Nothing has hitherto been published on the Yana language except a few notes in Dixon and Kroeber's "Native Languages of California"; 1 the authors place Yana in a morphological class by itself, it showing little or no grammatical resemblance to the Central Californian type of languages (such as Maidu or Wintun). Yana mythology has fared better. Pages 281-484 of Jeremiah Curtin's "Creation Myths of Primitive America" (Boston, 1903) consist of thirteen Yana myths, some of which are closely parallel forms of myths published in this volume. Unfortunately Curtin fails to give the names either of his informants or of the places at which the myths were procured; it would have been desirable to have definite information on this point, as the Yana myths undoubtedly appeared in several distinct forms (cf., e.g., Curtin's "Theft of Fire" with Sam Bat‘wī's version below). Information secured from my informants, Sam Bat‘wī and Betty Brown, indicates that Curtin's material was derived partly at Round Mountain from the now dead chief Round Mountain Jack (Buī'yas*i), partly near Redding from an old Indian, since deceased, known as "The Governor," for whom

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[paragraph continues] Sam Bat‘wī acted as interpreter. Notes on Yana myths obtained by Dr. Dixon are to be found in his "Northern Maidu." 2 The published Yana mythologic material is briefly summarized and discussed by Dr. Kroeber in "Myths of South Central California." 3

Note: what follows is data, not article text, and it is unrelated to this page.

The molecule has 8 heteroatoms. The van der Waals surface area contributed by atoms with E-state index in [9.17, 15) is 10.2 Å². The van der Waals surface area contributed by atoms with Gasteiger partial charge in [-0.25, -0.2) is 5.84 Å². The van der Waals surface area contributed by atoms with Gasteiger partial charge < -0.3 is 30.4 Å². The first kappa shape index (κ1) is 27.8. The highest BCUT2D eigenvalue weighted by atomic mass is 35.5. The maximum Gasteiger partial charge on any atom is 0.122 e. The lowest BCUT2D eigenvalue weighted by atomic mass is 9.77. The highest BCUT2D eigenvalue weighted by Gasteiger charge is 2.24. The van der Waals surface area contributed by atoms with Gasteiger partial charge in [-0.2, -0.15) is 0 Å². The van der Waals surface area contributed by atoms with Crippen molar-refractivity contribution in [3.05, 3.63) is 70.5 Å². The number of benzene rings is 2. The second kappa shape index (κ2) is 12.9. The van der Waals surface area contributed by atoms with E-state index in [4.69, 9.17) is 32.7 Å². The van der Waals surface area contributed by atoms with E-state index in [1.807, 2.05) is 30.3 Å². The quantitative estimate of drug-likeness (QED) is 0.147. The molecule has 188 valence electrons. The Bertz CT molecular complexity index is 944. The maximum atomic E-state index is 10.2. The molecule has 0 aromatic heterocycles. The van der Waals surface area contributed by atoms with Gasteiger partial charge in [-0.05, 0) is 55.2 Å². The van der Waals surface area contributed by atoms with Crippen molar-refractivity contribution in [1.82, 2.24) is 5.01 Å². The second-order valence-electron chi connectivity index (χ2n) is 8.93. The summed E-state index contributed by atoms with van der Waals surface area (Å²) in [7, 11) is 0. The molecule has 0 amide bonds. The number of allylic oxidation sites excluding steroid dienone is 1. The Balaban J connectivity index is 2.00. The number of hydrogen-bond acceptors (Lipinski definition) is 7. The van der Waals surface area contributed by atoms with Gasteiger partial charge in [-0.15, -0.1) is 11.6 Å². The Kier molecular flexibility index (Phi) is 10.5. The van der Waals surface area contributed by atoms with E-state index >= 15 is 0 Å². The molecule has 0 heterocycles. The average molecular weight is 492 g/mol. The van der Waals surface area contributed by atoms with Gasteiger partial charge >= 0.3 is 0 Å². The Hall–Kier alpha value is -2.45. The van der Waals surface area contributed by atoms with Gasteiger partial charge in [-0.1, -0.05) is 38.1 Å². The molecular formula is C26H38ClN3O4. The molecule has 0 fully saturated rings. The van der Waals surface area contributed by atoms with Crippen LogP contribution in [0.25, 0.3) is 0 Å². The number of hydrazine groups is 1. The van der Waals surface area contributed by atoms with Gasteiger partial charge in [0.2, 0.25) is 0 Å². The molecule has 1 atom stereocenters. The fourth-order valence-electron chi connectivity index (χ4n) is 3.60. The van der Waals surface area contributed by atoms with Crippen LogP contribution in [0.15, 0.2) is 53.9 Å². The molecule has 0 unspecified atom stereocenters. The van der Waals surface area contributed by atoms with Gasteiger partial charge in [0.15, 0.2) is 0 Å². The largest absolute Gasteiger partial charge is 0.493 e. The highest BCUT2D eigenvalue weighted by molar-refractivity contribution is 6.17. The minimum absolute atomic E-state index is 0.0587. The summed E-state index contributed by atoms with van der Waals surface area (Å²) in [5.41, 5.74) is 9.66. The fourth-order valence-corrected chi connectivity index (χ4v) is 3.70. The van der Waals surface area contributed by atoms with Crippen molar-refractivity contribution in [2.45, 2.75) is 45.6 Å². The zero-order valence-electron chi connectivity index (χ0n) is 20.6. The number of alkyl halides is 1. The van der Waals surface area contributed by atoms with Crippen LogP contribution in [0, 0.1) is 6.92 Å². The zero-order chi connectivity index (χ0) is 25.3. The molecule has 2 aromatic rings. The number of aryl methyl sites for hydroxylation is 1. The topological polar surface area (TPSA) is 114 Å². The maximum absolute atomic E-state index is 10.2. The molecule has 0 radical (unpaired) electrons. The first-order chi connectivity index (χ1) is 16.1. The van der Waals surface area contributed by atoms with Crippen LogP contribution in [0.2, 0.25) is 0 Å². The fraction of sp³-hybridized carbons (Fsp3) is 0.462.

Thanks are due Mrs. Curtin and Little, Brown and Company for permission to reprint in this volume Curtin's myth of "The Theft of Fire" an Indian translation of which was secured from Betty Brown. Thanks are also due to Dr. R. B. Dixon for kindly consenting to have his manuscript Yana material incorporated with my own; this material was collected for the American Museum of Natural History in the late fall and early winter of 1900, partly from Sam Bat‘wī and partly from Round Mountain Jack.



a short as in Ger. Mann,

ā long as in Ger. Bahn.

e short and open as in Eng. met.

ê long and open as in Fr. fête, approximately as in Eng. there, but without final "r vanish."

i short and open as in Eng. it.

ī close as in Eng. eat. Not necessarily long unless accented.

o short and open as in Ger. dort.

ô long and open as in Eng. saw.

u short and open as in Eng. put.

û close as in Eng. spoon. Generally long.

ē close as in Fr. été, and ō close as in Fr. chapeau, are not true Yana sounds and of very doubtful occurrence.

ä as in Eng. hat. Of rare occurrence.

ü approximately like short and open Ger. ü in Mütze. Rarely occurs as variant of yu.

Superior vowels (a, i, u, rarely e and o) are whispered and accompanied by aspiration of preceding consonant. Less frequently syllables consisting of voiced consonant and vowel are written superior to indicate whispering, e.g.,